Diagnostic and therapeutic options for LGI bleeding are discussed in detail under the discussions by variants. Diagnostic options include colonoscopy, technetium (Tc)-99m red blood cell (RBC) scan, contrast-enhanced computed tomography (CT), magnetic resonance imaging (MRI), and transcatheter arteriography. Therapeutic options can be facilitated by transcatheter arteriography, colonoscopy, and surgery.

Discussion by Variant

Variant 1: Lower GI Tract Bleeding. Active Bleeding with Hematochezia or Melena in a Hemodynamically Stable Patient. Next Procedure/Intervention.

Radiological tests commonly used include radionuclide scans, CT, and transcatheter arteriography. Radionuclide scans have traditionally been the initial diagnostic test since they are more sensitive than arteriography for detecting lower rates of bleeding (approximately 0.05 to 0.1 mL/min, compared to 0.5 to 1.0 mL/min for angiography). However, radionuclide scans frequently provide inaccurate localization of the site of bleeding. Several recent studies reported incorrect localization in 10% to 25% of cases, some of which led to wrong site surgery. Despite the sensitivity of radionuclide scans, one of these studies also showed a 55% rate of false-negative studies when the diagnosis was confirmed by other means.

CT scanning has been shown to have the ability to detect bleeding as low as 0.3 mL/min and in some centers is replacing nuclear medicine scans for localization of bleeding. Although theoretically CT is less sensitive to bleeding than nuclear medicine scans, studies have shown the sensitivity of CT to range from 79% to 100%. These studies also demonstrated that with CT the specificity and diagnostic accuracy are also quite good (50% to 100% and 74% to 98%, respectively). A meta-analysis that included 22 studies and 672 patients showed that sensitivity and specificity for CT were 85% and 92%, respectively. Importantly, a negative CT angiography (CTA) is a good indicator that nothing else may need to be done. A review of 62 patients with negative CTA showed that 77.4% did not rebleed nor require further interventions. In another study, no intervention was needed in any patient who was hemodynamically stable at the time of their negative CTA.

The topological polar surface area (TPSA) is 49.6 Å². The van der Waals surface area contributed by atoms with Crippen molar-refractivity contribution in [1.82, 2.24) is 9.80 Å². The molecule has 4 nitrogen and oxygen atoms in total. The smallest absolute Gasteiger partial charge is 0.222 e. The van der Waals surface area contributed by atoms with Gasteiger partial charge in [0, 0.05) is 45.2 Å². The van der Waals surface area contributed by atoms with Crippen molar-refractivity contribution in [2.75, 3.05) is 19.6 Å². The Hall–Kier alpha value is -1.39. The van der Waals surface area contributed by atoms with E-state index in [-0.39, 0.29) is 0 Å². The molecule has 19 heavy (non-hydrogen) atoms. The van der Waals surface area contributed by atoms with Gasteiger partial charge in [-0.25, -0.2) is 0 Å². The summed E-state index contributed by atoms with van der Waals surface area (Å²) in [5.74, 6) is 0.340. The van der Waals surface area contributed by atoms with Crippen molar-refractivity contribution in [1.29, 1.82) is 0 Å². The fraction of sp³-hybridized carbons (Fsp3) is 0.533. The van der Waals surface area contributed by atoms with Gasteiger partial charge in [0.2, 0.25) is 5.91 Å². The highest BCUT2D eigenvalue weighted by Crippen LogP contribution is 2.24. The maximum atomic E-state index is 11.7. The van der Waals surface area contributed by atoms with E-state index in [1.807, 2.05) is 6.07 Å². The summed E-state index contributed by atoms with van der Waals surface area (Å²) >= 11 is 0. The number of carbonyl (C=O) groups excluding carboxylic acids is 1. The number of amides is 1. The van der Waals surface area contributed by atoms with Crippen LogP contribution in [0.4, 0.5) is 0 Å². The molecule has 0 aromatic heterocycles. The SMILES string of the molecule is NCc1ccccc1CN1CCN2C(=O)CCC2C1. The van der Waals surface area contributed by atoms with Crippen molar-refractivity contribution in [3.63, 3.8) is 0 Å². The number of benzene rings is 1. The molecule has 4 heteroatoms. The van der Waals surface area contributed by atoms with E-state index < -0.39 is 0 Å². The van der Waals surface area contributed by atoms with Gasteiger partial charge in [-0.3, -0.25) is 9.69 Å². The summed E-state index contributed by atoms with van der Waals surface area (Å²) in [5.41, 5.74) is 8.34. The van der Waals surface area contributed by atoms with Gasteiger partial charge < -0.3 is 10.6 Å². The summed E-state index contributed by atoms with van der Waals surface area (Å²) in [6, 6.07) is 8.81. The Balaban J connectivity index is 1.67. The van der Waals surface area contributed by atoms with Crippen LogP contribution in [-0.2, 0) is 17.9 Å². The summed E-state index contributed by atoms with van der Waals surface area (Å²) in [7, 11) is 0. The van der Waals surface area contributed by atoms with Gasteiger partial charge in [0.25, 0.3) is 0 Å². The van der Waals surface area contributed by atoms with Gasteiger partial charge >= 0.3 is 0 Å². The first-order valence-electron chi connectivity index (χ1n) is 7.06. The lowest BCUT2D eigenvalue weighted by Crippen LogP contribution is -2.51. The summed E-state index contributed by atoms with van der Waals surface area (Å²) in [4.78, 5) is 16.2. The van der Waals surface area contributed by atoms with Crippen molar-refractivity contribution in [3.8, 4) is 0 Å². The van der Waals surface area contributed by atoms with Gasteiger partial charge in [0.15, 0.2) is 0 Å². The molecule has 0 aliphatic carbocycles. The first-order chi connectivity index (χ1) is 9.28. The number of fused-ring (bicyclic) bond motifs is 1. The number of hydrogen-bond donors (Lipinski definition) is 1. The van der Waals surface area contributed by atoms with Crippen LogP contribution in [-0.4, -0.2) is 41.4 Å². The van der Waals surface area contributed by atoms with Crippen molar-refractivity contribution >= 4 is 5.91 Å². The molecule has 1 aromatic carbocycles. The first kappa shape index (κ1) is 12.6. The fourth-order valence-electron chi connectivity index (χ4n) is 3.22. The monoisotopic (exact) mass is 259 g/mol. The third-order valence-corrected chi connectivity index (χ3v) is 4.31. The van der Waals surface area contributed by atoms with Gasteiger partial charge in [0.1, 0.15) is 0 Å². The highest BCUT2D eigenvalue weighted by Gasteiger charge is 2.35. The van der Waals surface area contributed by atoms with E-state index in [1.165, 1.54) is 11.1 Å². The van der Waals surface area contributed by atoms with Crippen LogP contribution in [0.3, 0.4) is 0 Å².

In addition to being more readily available and quicker to perform than radionuclide scans, CT has a number of other advantages as an initial test to localize LGI bleeding. It can often yield a diagnosis of the pathologic cause of the bleeding sometimes even if the patient is no longer actively bleeding. In one study, CT identified the pathology preoperatively in 50% of cases. Defining the cause of bleeding can help determine prognosis as well as the best options for treatment. This allows patients who have lesions that are unfavorable for embolization to be triaged directly to surgery. In one series, as many as 40% of the cases could be triaged directly to surgery as a result of the CTA. CT can also provide information about the arterial anatomy. It can identify variant anatomy or vessel occlusions that would influence subsequent transcatheter arteriography/intervention (TAI).